Japanese University accused of lowering women’s grades in its admission exam

Japan medical university cut women's test scores

Japanese Medical School Confirms Changing Exam Scores to Keep Women Out

The report said that scores of female applicants were slashed by about 10 per cent.

Such alterations "should never happen", added Keisuke Miyazawa, vice president of the university, pledging next year's entrance exams would be fair without giving further details.

The scandal was discovered during an investigation into the admission of a ministry official's son, who has now been charged, with his father, for allegedly securing favourable treatment in exchange for funds. The findings released Tuesday by lawyers involved in the internal investigation confirm recent reports in Japanese media.

The lawyers also attested that all entrance examination scores for women were deducted, as ordered by Usui and with the knowledge of Suzuki and another senior official at another renown university, to prevent a shortage of doctors at the university's affiliated hospitals.

A Japanese medical school deliberately cut women's entrance test scores for several years, a panel of lawyers hired by the school to investigate the issue said on Tuesday, calling it a "very serious" instance of discrimination.

The practice had reportedly been going on for more than a decade.

The investigative report said the manipulation was "profound sexism", according to lawyer Kenji Nakai.

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In Japan, women are highly educated, but the intensity of work habits, which can lead to deaths due to overwork, often leads women to stop their careers when they start a family. Those of all women, and men who had failed the test at least three times, were not, however.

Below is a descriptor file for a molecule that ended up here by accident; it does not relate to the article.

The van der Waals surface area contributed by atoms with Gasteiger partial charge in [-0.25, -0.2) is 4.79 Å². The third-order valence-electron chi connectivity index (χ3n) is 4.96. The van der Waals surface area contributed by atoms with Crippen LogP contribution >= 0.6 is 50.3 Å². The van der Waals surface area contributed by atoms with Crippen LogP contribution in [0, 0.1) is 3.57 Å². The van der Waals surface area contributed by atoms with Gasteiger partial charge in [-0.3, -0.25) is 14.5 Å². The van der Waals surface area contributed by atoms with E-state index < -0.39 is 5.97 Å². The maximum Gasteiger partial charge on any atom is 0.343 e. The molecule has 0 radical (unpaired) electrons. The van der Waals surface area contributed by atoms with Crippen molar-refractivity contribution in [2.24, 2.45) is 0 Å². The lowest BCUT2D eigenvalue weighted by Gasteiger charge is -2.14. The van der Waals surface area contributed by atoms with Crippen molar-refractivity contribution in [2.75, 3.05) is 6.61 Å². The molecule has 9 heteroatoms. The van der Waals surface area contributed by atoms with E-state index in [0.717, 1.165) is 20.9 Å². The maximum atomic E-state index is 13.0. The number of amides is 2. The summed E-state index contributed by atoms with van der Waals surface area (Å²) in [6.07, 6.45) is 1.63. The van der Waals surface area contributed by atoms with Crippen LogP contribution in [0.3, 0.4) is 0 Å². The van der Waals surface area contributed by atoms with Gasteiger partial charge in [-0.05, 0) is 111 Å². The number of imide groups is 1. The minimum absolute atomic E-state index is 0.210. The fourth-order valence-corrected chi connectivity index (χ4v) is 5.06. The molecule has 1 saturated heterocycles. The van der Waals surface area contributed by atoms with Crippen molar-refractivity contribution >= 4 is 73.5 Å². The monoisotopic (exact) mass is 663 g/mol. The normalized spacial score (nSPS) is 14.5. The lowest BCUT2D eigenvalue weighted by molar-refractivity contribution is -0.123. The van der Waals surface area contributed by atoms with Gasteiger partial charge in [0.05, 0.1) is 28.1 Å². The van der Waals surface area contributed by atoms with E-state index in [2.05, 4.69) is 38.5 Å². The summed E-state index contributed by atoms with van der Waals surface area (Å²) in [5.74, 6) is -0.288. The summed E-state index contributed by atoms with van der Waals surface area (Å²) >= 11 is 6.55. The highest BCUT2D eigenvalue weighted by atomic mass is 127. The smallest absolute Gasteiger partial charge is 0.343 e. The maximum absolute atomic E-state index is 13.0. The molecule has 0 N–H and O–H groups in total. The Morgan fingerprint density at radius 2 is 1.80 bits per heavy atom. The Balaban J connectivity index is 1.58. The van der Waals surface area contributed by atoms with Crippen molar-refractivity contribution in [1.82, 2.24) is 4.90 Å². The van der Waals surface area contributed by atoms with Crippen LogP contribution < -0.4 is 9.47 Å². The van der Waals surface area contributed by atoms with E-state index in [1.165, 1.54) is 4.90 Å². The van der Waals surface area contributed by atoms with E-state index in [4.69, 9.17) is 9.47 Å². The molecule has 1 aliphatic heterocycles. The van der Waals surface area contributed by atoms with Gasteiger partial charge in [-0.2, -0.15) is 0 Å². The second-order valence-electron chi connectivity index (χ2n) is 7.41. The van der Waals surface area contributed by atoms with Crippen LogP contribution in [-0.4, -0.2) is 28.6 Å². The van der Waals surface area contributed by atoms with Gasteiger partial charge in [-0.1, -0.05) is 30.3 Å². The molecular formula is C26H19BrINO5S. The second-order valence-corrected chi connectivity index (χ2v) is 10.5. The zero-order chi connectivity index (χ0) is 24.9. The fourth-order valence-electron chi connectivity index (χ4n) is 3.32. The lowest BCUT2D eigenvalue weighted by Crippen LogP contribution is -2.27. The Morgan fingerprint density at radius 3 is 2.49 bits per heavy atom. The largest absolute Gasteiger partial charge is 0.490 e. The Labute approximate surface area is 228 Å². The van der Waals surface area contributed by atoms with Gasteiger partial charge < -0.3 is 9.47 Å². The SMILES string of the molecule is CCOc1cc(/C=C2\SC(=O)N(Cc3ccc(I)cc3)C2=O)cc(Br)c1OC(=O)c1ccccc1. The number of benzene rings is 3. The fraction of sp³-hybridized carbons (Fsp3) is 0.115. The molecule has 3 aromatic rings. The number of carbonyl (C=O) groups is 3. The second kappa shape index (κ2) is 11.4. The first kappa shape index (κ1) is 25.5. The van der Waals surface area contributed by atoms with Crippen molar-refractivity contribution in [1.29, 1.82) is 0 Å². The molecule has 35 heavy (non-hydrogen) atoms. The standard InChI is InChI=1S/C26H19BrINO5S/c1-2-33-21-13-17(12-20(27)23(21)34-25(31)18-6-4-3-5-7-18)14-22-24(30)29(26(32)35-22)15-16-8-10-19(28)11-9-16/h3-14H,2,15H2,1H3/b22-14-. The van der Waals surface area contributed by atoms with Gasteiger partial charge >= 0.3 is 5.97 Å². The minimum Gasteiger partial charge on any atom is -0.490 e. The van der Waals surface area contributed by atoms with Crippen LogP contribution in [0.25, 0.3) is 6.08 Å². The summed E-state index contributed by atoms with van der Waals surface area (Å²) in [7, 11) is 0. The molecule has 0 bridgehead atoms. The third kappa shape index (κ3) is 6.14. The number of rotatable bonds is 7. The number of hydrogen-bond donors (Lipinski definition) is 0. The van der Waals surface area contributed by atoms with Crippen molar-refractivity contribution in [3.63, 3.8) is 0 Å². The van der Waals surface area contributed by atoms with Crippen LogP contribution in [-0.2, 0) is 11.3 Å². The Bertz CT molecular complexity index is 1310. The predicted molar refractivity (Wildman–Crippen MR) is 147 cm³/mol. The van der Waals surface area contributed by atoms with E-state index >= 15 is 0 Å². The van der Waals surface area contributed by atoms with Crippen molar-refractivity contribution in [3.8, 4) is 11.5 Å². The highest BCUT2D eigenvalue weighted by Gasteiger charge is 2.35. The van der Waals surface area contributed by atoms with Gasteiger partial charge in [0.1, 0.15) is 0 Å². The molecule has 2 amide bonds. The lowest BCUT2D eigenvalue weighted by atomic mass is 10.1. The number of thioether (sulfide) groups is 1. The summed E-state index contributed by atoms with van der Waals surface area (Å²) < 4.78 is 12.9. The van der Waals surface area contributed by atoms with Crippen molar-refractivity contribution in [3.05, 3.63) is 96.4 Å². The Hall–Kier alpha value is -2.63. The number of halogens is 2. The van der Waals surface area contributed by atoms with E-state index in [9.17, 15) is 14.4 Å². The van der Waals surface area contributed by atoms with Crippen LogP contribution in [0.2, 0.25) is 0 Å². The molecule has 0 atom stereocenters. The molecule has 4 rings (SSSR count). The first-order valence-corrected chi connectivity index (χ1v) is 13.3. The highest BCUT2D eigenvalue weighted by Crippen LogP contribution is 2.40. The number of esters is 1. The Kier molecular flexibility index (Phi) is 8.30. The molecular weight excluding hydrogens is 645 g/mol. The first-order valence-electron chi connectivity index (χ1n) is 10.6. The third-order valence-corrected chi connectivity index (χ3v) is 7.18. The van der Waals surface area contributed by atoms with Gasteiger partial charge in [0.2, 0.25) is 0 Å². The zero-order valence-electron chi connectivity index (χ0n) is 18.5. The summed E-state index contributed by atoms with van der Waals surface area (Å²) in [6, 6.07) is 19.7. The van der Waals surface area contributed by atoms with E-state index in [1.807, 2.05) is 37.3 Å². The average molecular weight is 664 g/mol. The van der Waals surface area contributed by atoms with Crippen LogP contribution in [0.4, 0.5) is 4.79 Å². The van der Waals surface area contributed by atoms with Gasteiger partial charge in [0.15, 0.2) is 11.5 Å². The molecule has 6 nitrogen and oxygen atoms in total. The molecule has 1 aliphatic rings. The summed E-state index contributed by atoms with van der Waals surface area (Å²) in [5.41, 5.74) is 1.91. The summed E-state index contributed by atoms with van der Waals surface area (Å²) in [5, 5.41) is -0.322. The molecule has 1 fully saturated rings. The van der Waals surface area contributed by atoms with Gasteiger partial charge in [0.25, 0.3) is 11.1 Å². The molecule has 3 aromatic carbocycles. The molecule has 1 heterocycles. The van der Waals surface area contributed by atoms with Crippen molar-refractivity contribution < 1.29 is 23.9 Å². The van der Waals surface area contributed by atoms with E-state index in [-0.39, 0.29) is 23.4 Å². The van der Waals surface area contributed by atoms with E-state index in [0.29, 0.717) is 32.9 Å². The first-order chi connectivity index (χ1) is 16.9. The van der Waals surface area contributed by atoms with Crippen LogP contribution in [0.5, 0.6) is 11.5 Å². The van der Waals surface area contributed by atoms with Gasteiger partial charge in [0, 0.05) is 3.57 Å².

"The world's getting more equal than in the past, but we are still looked down upon as women", university student Yumi Matsuda said.

In the second and final test stage, just 2.9 percent of female applicants were admitted, compared with 8.8 percent of male applicants.

Entrance exam discrimination against women was "absolutely unacceptable", Education Minister Yoshimasa Hayashi told reporters last week.

Around 2006, executives at Tokyo Medical University saw what they thought was a problem with their applicants: Too many women. Kyoko Tanebe, an obstetrician and a director of the Japan Joint Association of Medical Professional Women, pointed to doctors' workstyle presupposing "selfless devotion" and long working hours as sources of the problem.

Prime Minister Shinzo Abe has made a priority of creating a society "where women can shine", but women in Japan still face an uphill battle in employment and face hurdles returning to work after childbirth, a factor behind a falling birthrate.

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